Finally, he got down to business: "I was very attentive to
them, and strove to learn if they had any gold. Seeing some of
them with little bits of metal hanging at their noses, I gathered
from them by signs that by going southward or steering round the
island in that direction, there would be found a king who possessed
great cups full of gold." At dawn the next day, Columbus
sailed to the other side of the island, probably one of the Bahamas,
and saw two or three villages. He ended his description of them
with these menacing words: "I could conquer the whole of
them with fifty men and govern them as I pleased."
On his first voyage, Columbus kidnapped
some ten to twenty-five Indians and took them back with him to
Spain. Only seven or eight of the Indians arrived alive, but along
with the parrots, gold trinkets, and other exotica, they caused
quite a stir in Seville. Ferdinand and Isabella provided Columbus
with seventeen ships, 1,200 to 1,500 men, cannons, crossbows,
guns, cavalry, and attack dogs for a second voyage.
One way to visualize what happened next
is with the help of the famous science fiction story War of the
Worlds. H. G. Wells intended his tale of earthlings' encounter
with technologically advanced aliens as an allegory. His frightened
British commoners (New Jerseyites in Orson Welles's radio adaptation)
were analogous to the "primitive" peoples of the Canaries
or America, and his terrifying aliens represented the technologically
advanced Europeans. As we identify with the helpless earthlings,
Wells wanted us also to sympathize with the natives on Haiti in
1493, or on Australia in 1788, or in the upper Amazon jungle in
When Columbus and his men returned to
Haiti in 1493, they demanded food, gold, spun cotton-whatever
the Indians had that they wanted, including sex with their women.
To ensure cooperation, Columbus used punishment by example. When
an Indian committed even a minor offense, the Spanish cut off
his ears or nose. Disfigured, the person was sent back to his
village as living evidence of the brutality the Spaniards were
After a while, the Indians had had enough.
At first their resistance was mostly passive. They refused to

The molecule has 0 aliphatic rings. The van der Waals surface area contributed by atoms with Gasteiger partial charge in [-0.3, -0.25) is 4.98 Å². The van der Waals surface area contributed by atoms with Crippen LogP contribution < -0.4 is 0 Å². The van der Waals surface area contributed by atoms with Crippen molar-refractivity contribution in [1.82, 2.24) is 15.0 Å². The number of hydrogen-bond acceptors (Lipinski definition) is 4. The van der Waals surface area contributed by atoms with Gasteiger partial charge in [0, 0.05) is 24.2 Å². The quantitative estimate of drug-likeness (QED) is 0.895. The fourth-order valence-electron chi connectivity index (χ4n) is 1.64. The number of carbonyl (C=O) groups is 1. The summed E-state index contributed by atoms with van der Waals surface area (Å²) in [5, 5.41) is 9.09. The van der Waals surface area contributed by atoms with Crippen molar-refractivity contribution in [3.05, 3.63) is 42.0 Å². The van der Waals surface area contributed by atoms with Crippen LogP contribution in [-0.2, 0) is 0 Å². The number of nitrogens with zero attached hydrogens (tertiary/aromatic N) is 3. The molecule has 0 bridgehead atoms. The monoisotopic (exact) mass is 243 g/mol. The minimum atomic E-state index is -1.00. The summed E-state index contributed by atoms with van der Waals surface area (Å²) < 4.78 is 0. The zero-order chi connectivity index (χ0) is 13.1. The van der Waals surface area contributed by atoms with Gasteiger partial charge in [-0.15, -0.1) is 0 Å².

plant food for the Spanish to take. They abandoned towns near
the Spanish settlements. Finally, the Arawaks fought back. Their
sticks and stones were no more effective against the armed and
clothed Spanish, however, than the earthlings' rifles against
the aliens' death rays in War of the Worlds.
The attempts at resistance gave Columbus
an excuse to make war. On March 24, 1495, he set out to conquer
the Arawaks. Bartolome de Las Casas described the force Columbus
assembled to put down the rebellion. "Since the Admiral perceived
that daily the people of the land were taking up arms, ridiculous
weapons in reality . . . he hastened to proceed to the country
and disperse and subdue, by force of arms, the people of the entire
island . . . For this he chose 200 foot soldiers and 20 cavalry,
with many crossbows and small cannon, lances, and swords, and
a still more terrible weapon against the Indians, in addition
to the horses: this was 20 hunting dogs, who were turned loose
and immediately tore the Indians apart." Naturally, the Spanish
won. According to Kirkpatrick Sale, who quotes Ferdinand Columbus's
biography of his father: "The soldiers mowed down dozens
with point-blank volleys, loosed the dogs to rip open limbs and
bellies, chased fleeing Indians into the bush to skewer them on
sword and pike, and 'with God's aid soon gained a complete victory,
killing many Indians and capturing others who were also killed.'
Having as yet found no fields of gold,
Columbus had to return some kind of dividend to Spain. In 1495
the Spanish on Haiti initiated a great slave raid. They rounded
up 1,500 Arawaks, then selected the 500 best specimens (of whom
200 would die en route to Spain). Another 500 were chosen as slaves
for the Spaniards staying on the island. The rest were released.
A Spanish eyewitness described the event: "Among them were
many women who had infants at the breast. They, in order the better
to escape us, since they were afraid we would turn to catch them
again, left their infants anywhere on the ground and started to
flee like desperate people; and some fled so far that they were
removed from our settlement of Isabela seven or eight days beyond
mountains and across huge rivers; wherefore from now on scarcely
any will be had." Columbus was excited. "In the name
of the Holy Trinity, we can send from here all the slaves and
brazil-wood which could be sold," he wrote to Ferdinand and
Isabella in 1496. "In Castile, Portugal, Aragon,.. . and
the Canary Islands they need many slaves, and I do not think they